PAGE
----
That being the case, I like to develop initial session practice plans which incorporate a bit of everything – serving accuracy and consistency, serve reception, offense, and defense. Of course I try to do that in as game-like a fashion as possible, but I don’t mind stepping back from that if there’s something I feel like I need to look at more directly. You need to see enough repetition for each player to have a sufficient basis for analysis, which may require more of a “block” than “random” focus in some respects.

The key thing to keep in mind here is that the top priority is assessment. Training is a secondary priority, of course, but for these initial sessions it’s not the most important thing to be thinking about. Once I’m done with the assessment process, training takes over as top priority.

Let me offer an example.

In a couple weeks I’ll start training with Svedala. It will be my first time working with these players and in almost all cases the first I see them on-court in person. Before I can figure out what to prioritize for training I need to know where the players and the team is at from a number of different perspectives. My plan is to have them spend the first practice basically just playing a number of different games to get a general overview. Then, in the subsequent sessions, I’ll narrow the focus down to look at certain things more closely based on what I saw in that first session.

Having said all this, chances are there are certain things that you know you’re going to need to work on in training. For younger and developing players, serving and passing are usually right at the top of the list, as an example. You can easily incorporate training of the things you know will be priorities right from the start, and build in opportunities to assess other areas around that.

Beach training for indoor?

As I mentioned yesterday, I’m visiting TV Bühl for the next couple of weeks. The team just started training on Monday. Unfortunately, the club doesn’t have a gym available for the early part of pre-season. It’s a function of the community facility situation vis-a-vis school break.

So what do you do?

In the case, the coaches are making use of some local sand courts. What they did was take some circuits they would have done indoors and do them in the sand. The first circuit included core exercises, shoulder stability, and lower body work. The second circuit focused on volleyball movements. The first comprised 10 stations, while the second had 5 (2 players per station in that case), and they did both twice through. Imagine how much harder doing that sort of stuff is when you have to deal with sand as the platform for pushing off, changing direction, etc.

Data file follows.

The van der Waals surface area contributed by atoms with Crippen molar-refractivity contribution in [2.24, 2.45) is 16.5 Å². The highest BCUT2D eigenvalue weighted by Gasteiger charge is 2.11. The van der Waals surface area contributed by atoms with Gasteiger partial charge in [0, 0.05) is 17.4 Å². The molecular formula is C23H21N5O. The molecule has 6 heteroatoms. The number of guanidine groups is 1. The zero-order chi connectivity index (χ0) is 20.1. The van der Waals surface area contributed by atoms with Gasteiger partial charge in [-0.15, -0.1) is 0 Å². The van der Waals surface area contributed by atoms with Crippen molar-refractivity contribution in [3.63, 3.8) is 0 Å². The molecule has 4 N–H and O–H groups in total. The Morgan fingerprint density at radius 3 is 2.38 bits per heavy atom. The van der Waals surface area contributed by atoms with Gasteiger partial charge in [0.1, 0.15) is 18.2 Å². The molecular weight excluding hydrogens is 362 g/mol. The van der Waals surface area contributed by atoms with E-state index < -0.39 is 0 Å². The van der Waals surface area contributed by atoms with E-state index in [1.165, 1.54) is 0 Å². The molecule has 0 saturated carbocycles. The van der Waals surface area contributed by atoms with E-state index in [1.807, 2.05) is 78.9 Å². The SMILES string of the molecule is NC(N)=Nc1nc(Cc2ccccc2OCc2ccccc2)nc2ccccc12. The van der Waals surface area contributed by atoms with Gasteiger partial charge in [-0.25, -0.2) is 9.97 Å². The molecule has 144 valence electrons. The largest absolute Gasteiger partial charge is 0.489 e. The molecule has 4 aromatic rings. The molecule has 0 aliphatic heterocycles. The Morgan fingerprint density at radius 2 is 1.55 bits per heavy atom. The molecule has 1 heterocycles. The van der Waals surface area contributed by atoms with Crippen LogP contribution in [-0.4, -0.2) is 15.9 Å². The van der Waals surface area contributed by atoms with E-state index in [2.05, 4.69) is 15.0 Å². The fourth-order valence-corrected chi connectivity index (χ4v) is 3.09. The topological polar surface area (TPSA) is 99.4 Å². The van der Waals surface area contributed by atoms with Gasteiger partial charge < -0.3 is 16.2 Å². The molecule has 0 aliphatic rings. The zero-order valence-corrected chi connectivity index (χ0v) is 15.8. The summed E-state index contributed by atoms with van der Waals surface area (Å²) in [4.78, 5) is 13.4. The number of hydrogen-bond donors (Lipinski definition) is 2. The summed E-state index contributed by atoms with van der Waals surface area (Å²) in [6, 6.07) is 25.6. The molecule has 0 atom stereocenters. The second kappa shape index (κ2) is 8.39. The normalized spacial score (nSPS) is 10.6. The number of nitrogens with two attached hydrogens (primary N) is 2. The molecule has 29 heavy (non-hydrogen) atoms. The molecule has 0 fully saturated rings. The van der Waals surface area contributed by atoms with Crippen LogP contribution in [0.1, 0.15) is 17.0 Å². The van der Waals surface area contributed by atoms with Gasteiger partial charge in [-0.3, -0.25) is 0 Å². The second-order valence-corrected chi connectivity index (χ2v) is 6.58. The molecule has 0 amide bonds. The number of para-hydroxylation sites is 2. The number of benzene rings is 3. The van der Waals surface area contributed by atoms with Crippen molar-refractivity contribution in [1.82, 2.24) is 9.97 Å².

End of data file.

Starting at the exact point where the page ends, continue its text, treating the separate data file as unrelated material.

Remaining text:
After that the guys played a 4 v 4 game. As you might expect, that was a bit more fun and serious.

The team begins weight room training this morning, with more sand stuff for evening training. The hope is that we’ll be able to be in the gym by the latter part of the week.

Player-run small-group training session

I watched some of the Svedala area players do a little bit of a training session one evening during July 2015 before I took over the team. It was something they organized and ran among themselves. There were two players from the Elite team, with three from the lower and youth teams. While watching, I found myself thinking it provided something of a template for a small group training situation, so I figured I’d share the basic outline.

They didn’t do any kind of formal warm-up. Instead, they basically played themselves warm through a progression. That started with a 1-touch game played inside the 3m line with the 2 Elite players against the 3 others. They started with forearm passing only, then shifted to overhead passing only.

From there they moved to a 2-ball, 2-person tennis type of game. Basically, each team served the ball underhand simultaneously. From there they played 1-touch until both balls were dead. Again, it was the Elite players against the 3 others, with the latter rotating a player in after each rally.

After that they moved to some serving and passing. One player served. One player was setter. There was a passer in 6 and a passer in 5, with one off as a sub. Each good pass resulted in a set to 4 attacked by the passer in 5. After each play, the players rotated with the 6 moving to 5, 5 coming out, and the remaining player coming in at 6. After a set number of reps, they switched servers.

Next up was a diagonal attacking and defense drill. They had a fixed setter setting both sides, then split the Elite players and partnered each with one of the younger players. Players were in positions 4 and 5. Each rally started with a free ball (initiated by a player’s mother, who coaches the U15s). Every set went to 4 and after the ball crossed the net the players switched positions. This was not a cooperative game. The hitters were swinging to score, but there were rallies.

That covered the first hour.

In the second hour they spent a bit of time working on 4-person defense with players in 1, 4, 5, and 6 with a player hitting from a stack of pads in 4 on the other side with periodic rotation. They did some more of the diagonal attacking and finished up with just some individual serving.

I feel like I’m forgetting something, but I think you get the idea. Maybe this gives you some thoughts for helping players in an open gym situations and the like.